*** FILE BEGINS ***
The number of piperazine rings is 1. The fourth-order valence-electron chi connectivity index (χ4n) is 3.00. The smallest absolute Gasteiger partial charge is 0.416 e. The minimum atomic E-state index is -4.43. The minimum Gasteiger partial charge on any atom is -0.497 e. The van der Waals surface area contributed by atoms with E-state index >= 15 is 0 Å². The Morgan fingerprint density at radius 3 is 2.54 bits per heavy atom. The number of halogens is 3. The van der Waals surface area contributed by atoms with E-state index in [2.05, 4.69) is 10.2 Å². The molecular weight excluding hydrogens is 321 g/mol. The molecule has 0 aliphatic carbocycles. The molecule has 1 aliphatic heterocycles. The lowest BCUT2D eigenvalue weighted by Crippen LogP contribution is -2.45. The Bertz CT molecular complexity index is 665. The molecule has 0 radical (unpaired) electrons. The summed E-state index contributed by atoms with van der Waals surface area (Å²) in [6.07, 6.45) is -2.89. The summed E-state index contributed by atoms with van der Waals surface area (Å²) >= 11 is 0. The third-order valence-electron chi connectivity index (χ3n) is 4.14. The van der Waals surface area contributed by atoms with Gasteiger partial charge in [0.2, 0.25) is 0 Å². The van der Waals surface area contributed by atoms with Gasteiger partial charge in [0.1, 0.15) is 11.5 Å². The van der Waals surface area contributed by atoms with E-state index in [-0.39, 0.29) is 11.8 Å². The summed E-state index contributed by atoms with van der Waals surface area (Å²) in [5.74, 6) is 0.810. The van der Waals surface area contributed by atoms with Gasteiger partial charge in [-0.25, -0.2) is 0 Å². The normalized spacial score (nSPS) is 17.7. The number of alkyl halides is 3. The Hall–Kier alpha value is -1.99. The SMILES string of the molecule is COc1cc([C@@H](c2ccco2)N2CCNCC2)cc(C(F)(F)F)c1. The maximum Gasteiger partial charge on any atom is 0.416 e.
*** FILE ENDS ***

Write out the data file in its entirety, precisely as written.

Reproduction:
The number of piperazine rings is 1. The fourth-order valence-electron chi connectivity index (χ4n) is 3.00. The smallest absolute Gasteiger partial charge is 0.416 e. The minimum atomic E-state index is -4.43. The minimum Gasteiger partial charge on any atom is -0.497 e. The van der Waals surface area contributed by atoms with E-state index >= 15 is 0 Å². The Morgan fingerprint density at radius 3 is 2.54 bits per heavy atom. The number of halogens is 3. The van der Waals surface area contributed by atoms with E-state index in [2.05, 4.69) is 10.2 Å². The molecular weight excluding hydrogens is 321 g/mol. The molecule has 0 aliphatic carbocycles. The molecule has 1 aliphatic heterocycles. The lowest BCUT2D eigenvalue weighted by Crippen LogP contribution is -2.45. The Bertz CT molecular complexity index is 665. The molecule has 0 radical (unpaired) electrons. The summed E-state index contributed by atoms with van der Waals surface area (Å²) in [6.07, 6.45) is -2.89. The summed E-state index contributed by atoms with van der Waals surface area (Å²) >= 11 is 0. The third-order valence-electron chi connectivity index (χ3n) is 4.14. The van der Waals surface area contributed by atoms with Gasteiger partial charge in [0.2, 0.25) is 0 Å². The van der Waals surface area contributed by atoms with Gasteiger partial charge in [0.1, 0.15) is 11.5 Å². The van der Waals surface area contributed by atoms with E-state index in [-0.39, 0.29) is 11.8 Å². The summed E-state index contributed by atoms with van der Waals surface area (Å²) in [5.74, 6) is 0.810. The van der Waals surface area contributed by atoms with Gasteiger partial charge in [-0.25, -0.2) is 0 Å². The normalized spacial score (nSPS) is 17.7. The number of alkyl halides is 3. The Hall–Kier alpha value is -1.99. The SMILES string of the molecule is COc1cc([C@@H](c2ccco2)N2CCNCC2)cc(C(F)(F)F)c1. The maximum Gasteiger partial charge on any atom is 0.416 e.